A day after the City Council formed an investigative committee to review the deal that the Scott administration is negotiating with BGE over management of the city’s underground conduits, Mayor Brandon Scott released what he describes as “the next iteration” of the agreement.
The fine print closely follows the information reported by The Brew last Thursday – a deal sweetened by $14 million in return for the end of all franchise fees paid to the city.
Baltimore’s conduit division will have more say in suggesting where BGE spends the $134 million the company pledges to invest on the 700-mile system, which carries electric and telecommunication cables under city streets, over the next four years.
But BGE will still have the final say as to where the money goes.
After saying that the company will “consider in good faith” the city’s capital recommendations, paragraph 8 of the revised pact continues:
“Notwithstanding the foregoing, BGE shall determine in its sole discretion whether to pursue any City Capital Improvement Programs.”
Mayor Scott has not explained how placing future capital decisions in BGE’s hands could impact his plans to use the municipal conduit system to extend broadband service to poor Black neighborhoods.
BGE uses the conduits to distribute electricity to city homes and businesses and for street lighting.
As such, it has different priorities than expanding broadband services to underserved communities.
For example, BGE could decide to extend and enlarge conduit capacity in growing waterfront neighborhoods rather than invest in depopulated and low-revenue East and West Baltimore.
The revised agreement will allow BGE to make such investment decisions – based on bottom line profits – rather than the principles of social and racial “equity” that Scott says guide all of his administration’s policies.
What the Scott administration calls “the next iteration” of BGE’s conduit occupancy agreement.
Criticism from Mosby
The mayor released the latest version after a secret January 13 agreement was disclosed by The Brew.
That agreement sparked criticism by two former mayors and others over its apparent contradiction with a charter amendment (Question K) approved overwhelmingly by voters last November that forbids the “sale, transfer or franchising” of city-owned conduits.
Scott has insisted that the agreement does not represent the “sale or transfer” of the conduit system, but has not responded to the question of whether it amounts to giving the electric company de-facto control of the network except to say that would not occur.
(His own conduit division disagrees, noting in an internal PowerPoint presentation that the January 13 draft agreement is “completely lopsided in BGE’s favor” and “has not won the support of DOT Conduit professionals.”)
City Council President Nick Mosby was critical of Scott in an email sent yesterday to citizens that referenced the charter vote .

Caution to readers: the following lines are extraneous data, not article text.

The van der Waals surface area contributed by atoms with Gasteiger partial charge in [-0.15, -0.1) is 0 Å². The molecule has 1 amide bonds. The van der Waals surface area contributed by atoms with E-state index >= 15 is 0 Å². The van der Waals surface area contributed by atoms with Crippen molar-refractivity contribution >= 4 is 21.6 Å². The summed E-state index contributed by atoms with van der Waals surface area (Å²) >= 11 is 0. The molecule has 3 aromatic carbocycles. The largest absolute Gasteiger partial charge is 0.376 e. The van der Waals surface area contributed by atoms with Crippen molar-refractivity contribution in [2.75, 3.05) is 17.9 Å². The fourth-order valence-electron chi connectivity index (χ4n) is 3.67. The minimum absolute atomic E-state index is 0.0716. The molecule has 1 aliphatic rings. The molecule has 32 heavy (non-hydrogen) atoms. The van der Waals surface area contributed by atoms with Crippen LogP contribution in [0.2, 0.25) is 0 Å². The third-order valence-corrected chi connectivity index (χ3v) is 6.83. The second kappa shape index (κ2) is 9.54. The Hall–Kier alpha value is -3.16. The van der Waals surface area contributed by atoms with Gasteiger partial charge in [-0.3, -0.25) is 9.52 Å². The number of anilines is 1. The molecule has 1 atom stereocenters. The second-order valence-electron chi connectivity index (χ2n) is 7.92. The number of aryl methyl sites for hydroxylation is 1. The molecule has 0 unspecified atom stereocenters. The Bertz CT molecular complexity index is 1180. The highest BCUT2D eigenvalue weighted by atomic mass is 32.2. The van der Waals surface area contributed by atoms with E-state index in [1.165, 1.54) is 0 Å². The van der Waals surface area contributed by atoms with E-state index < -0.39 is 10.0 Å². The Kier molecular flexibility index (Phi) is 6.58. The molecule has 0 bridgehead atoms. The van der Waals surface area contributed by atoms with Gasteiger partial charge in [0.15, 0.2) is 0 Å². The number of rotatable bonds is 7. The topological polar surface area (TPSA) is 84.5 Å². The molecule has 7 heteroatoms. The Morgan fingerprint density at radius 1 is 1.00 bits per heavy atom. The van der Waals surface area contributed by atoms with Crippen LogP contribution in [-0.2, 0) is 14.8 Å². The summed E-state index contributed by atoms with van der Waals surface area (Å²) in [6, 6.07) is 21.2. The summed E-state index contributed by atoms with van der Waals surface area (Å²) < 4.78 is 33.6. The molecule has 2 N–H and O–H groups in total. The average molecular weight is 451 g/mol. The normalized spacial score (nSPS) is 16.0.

“It is clear that the administration is set to disregard the clear directive from our voters,” Mosby wrote. “We cannot allow a for-profit company to make unilateral decisions on our public infrastructure.”
At last night’s meeting, the City Council voted unanimously to form the investigative committee. The panel, which has subpoena power, is composed of Mosby’s closest Council allies.
Eric Costello will serve as chair with Sharon Green Middleton, Robert Stokes, Isaac “Yitzy” Schleifer and Danielle McCray.
Mosby urged residents to attend the first committee meeting scheduled at 5 p.m. on Thursday.
Questions from Crown Castle
Among those eager to learn more about the BGE agreement is one of the companies that shares space in the conduits, Crown Castle.
Asked by The Brew to comment on the impact of the proposal on its operations, a representative of the Houston-based communications infrastructure company said he was unable to do so.
Any changes must “allow for the continued improvement and maintenance of Crown Castle’s communications network in Baltimore” – Company representative.
“We are unable to meaningfully assess the proposed agreement’s impacts at this time and have reached out to the city for more information on how the proposal will affect industry partners,” the company said in a statement prepared by its local representative, Rick Abbruzzese.
“It will be critically important to ensure any changes that result from the agreement, if adopted, will allow for the continued improvement and maintenance of Crown Castle’s communications network in Baltimore,” the statement continued.
Crown Castle and other non-BGE users – such as Verizon, Comcast, Johns Hopkins University, University of Maryland and the National Aquarium – will continue to pay a $2.20-per-foot franchise fee to the city.
“We look forward to learning more about the agreement at the City Council’s oversight hearing on Thursday,” Crown Castle concluded.
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